Kaitlyn R Maxwell

Kaitlyn R. Maxwell focuses her practice on environmental litigation. She advises clients on regulatory compliance issues and represents clients in litigation in state and federal courts. Her work includes litigation of major contamination cases under the hazardous waste and Superfund laws. Kaitlyn also advises clients in transactions involving the sale of contaminated real property.

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Guidance for Voluntary Cleanups and Preserving Potential Contribution Rights

State voluntary cleanup programs have facilitated the cleanup and reuse of contaminated commercial and industrial properties throughout the country. The benefits of cleaning up and reusing contaminated properties are difficult to overstate—these voluntary cleanups promote reuse of existing infrastructure, protect human health, provide economic benefits to the surrounding area and assist in the preservation of … Continue Reading

What Environmental Lawyers Should Know About the Limits of ‘Auer’ Deference

The U.S. Supreme Court recently had the opportunity to overturn Auer deference, Kisor v. Wilkie, No. 18-15, (U.S. June 26, 2019). A 5-4 majority declined to do so, but not without emphasizing the limits of the doctrine. Auer deference refers to the doctrine that a court should generally defer to an agency’s interpretation of agency regulations … Continue Reading

PFAS Solution Moving Through Congress on Must-Pass Defense Bill

PFAS (perfluoroalkyl and polyfluoroalkyl substances) have been under scrutiny on both sides of the Capitol in recent months, and the Senate made significant headway in late June in reaching consensus on PFAS legislation. Following two hearings in the Senate Environment and Public Works (EPW) Committee this spring, a package was unveiled and quickly considered in … Continue Reading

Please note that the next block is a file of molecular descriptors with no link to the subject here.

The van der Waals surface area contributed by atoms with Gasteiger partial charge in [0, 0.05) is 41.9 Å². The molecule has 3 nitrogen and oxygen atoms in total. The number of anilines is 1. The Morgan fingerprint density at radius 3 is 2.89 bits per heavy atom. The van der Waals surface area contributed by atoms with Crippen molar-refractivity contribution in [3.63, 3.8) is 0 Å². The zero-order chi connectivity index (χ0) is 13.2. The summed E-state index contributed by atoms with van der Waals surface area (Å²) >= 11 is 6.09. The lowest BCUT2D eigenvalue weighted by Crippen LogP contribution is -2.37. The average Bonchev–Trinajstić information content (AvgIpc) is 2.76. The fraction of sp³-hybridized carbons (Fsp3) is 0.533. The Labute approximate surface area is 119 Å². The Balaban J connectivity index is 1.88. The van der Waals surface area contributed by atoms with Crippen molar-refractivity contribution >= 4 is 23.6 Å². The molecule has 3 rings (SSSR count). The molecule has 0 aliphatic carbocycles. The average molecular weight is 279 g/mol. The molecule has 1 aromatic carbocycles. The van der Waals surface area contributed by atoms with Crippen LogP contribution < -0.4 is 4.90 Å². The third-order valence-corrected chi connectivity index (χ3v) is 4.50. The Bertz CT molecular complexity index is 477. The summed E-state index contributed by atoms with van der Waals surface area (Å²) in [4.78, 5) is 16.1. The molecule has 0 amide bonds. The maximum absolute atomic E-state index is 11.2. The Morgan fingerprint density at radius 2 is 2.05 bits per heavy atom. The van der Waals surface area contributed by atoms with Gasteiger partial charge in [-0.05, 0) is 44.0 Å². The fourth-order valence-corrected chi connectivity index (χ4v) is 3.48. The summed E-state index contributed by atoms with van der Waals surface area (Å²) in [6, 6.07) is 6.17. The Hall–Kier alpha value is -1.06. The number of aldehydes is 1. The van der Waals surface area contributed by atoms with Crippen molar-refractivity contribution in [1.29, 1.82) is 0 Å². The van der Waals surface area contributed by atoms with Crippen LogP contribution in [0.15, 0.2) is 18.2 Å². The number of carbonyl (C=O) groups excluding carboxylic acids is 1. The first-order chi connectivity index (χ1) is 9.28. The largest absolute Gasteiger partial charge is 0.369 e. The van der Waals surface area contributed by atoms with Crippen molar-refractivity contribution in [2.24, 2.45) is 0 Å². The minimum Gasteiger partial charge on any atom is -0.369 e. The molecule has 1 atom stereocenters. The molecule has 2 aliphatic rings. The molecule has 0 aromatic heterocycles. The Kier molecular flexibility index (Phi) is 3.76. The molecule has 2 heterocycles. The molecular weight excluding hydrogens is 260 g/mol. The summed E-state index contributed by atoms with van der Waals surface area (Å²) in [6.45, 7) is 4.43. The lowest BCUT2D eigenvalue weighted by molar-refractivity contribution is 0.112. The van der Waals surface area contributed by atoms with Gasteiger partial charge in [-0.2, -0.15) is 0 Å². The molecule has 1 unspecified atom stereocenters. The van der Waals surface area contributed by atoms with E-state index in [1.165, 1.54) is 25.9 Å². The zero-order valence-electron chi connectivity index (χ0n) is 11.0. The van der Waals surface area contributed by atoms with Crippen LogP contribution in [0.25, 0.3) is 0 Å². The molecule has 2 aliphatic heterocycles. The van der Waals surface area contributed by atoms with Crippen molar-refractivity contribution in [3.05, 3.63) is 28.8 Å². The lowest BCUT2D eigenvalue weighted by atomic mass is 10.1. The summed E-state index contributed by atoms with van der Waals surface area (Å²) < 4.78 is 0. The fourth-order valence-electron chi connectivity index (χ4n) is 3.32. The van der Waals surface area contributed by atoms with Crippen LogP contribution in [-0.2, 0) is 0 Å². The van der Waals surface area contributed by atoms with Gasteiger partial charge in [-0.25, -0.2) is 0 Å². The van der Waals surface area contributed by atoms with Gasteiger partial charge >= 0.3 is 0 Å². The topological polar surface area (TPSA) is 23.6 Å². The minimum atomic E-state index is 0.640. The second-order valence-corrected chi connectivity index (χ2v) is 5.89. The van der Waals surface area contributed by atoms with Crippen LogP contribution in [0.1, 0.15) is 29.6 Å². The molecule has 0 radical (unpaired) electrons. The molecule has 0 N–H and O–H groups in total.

FDA Findings on PFAS Chemicals in U.S. Food and Drinking Water Supply

This week the U.S. Food and Drug Administration (FDA) confirmed it had conducted a study finding that certain types of per- and poly-fluoroalkyl substances (PFAS) have entered American food and drinking water supplies; however, “[c]urrent FDA testing has found that most foods have no or very low levels of PFAS.” The FDA’s efforts are ongoing … Continue Reading

A Busy Time for the New Jersey Department of Environmental Protection – More PFAS Action and NRD Lawsuits

On April 1, 2019, the New Jersey Department of Environmental Protection (NJDEP) proposed drinking water standards for perfluorooctanoic acid (PFOA) and perfluorooctane sulfonate (PFOS) that are significantly more stringent than the federal health advisory of 70 ppt. DEP proposed a maximum contaminant level (MCL) of 14 ppt for PFOA and 13 ppt for PFOS. PFOA and … Continue Reading

EPA Announces “Most Comprehensive Cross-Agency Action Plan for a Chemical of Concern” in History of EPA for PFAS